Mizzi remains unsentimental when he talks about it. "All of us have skills in life and we have a duty to use them. Mine are business skills, and I can use them to very good effect running an organisation like this and helping people." Like any other charity, his Life Line is reliant on donations, but his main role is as a facilitator, not a fundraiser. Children travel to Britain free on Belavia, the Belarussian national airline, and when here they are taken in and paid for by volunteer families around the country. It is a brilliant idea, but Mizzi seems reluctant to sit back and take credit for it. Instead, he just wants to find more and more children to bring over for their two-month breaks - those in the remotest areas, those whose parents haven't heard about his charity, those in orphanages and hospitals. When I met him in Britain, two months before we were due to travel to Belarus, he was working 16-hour days out of his wood-panelled living room, obsessively planning ways to expand his charity's reach a thousand miles away on the steppes. "More children" is his mantra.
It is a drizzly Saturday morning in Gomel, the grimy second city of Belarus, and Victor and Mike are sitting in a hall in a medical clinic where 150 Belarussians, parents and their children, are gathered to meet the visiting Englishmen.
Two or three images stand out. A distinguished man of around 40 stands up to speak. Wearing a suit with a waistcoat, his deep blue eyes, powerful speech and fulsome black moustache make him look like a hero from a Turgenev novel. He is clutching the hand of a boy who looks younger than his 12 years, for like many Belarussian children his growth has been stunted. "Mr Victor Mizzi," the father says, pronouncing the "Mister" deliberately, in English, "Mr Mizzi, thank you. My son is so much transformed since he came back." Mizzi, sitting at a table, head down, smiles shyly. The man and his wife and son are smiling but on the verge of tears. The son has cancer and his visit to Britain had helped bring it into remission.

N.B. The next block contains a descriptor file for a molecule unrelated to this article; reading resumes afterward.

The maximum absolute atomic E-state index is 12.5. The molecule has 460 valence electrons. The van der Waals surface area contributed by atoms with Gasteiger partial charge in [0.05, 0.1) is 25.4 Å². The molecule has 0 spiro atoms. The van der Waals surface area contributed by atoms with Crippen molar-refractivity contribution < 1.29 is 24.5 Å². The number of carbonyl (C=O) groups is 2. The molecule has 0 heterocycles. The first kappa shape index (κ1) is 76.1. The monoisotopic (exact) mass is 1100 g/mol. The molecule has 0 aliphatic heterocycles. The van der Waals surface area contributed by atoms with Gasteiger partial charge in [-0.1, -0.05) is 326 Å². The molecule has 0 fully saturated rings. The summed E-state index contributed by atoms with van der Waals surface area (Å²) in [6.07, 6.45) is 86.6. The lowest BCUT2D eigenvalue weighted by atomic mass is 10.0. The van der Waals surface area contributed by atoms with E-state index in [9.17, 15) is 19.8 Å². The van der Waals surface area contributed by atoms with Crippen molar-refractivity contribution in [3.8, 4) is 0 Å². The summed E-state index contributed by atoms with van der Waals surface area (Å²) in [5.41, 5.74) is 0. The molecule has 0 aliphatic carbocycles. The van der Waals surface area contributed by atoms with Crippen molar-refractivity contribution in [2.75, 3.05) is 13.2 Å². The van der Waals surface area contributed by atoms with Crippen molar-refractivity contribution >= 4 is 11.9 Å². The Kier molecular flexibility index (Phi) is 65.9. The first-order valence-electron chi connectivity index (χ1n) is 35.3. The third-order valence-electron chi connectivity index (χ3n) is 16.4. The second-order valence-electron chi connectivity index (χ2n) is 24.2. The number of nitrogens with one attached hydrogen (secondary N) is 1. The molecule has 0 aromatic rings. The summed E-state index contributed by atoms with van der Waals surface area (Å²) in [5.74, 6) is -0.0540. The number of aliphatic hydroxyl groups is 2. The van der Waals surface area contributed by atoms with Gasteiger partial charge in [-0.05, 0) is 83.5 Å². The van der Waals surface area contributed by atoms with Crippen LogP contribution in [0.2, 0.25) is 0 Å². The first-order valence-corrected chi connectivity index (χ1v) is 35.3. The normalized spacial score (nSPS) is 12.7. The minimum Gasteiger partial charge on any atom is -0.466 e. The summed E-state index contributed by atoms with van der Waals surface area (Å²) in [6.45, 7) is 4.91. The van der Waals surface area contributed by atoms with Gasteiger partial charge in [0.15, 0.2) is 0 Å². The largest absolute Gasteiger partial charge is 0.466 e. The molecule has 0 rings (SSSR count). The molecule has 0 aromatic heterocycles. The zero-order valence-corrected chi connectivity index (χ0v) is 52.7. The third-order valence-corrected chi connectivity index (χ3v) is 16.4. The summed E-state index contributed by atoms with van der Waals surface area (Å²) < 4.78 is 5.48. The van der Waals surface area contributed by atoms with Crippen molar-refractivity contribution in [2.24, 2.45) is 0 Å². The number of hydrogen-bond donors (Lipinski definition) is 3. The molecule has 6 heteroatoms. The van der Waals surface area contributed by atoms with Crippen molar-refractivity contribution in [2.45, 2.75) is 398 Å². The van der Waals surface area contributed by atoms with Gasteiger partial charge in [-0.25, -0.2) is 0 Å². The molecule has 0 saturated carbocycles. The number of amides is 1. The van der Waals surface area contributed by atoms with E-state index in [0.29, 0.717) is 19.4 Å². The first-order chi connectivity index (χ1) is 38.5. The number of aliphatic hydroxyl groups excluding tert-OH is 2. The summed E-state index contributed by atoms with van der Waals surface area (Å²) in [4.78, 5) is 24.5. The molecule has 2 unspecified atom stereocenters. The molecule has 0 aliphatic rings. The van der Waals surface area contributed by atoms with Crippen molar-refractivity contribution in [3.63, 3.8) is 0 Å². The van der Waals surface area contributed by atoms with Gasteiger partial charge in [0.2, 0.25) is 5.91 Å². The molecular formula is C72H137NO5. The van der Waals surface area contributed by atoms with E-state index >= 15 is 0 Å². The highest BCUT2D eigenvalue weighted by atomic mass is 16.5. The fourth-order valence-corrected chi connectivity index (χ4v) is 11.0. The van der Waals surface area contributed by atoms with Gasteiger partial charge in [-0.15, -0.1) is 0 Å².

A slight, brown-haired teenager, weak with leukaemia, who travelled to Britain with Victor's charity last year, stands and reads him a poem, her voice close to breaking. The hall is silent as she speaks. She hands a flower to Victor Mizzi after she finishes. Many of the smaller children are clutching flowers to hand to Mr Mizzi. "I had the best month of my life in Plymouth," volunteers Ivan, a skinny 12-year-old, from the middle of the crowd.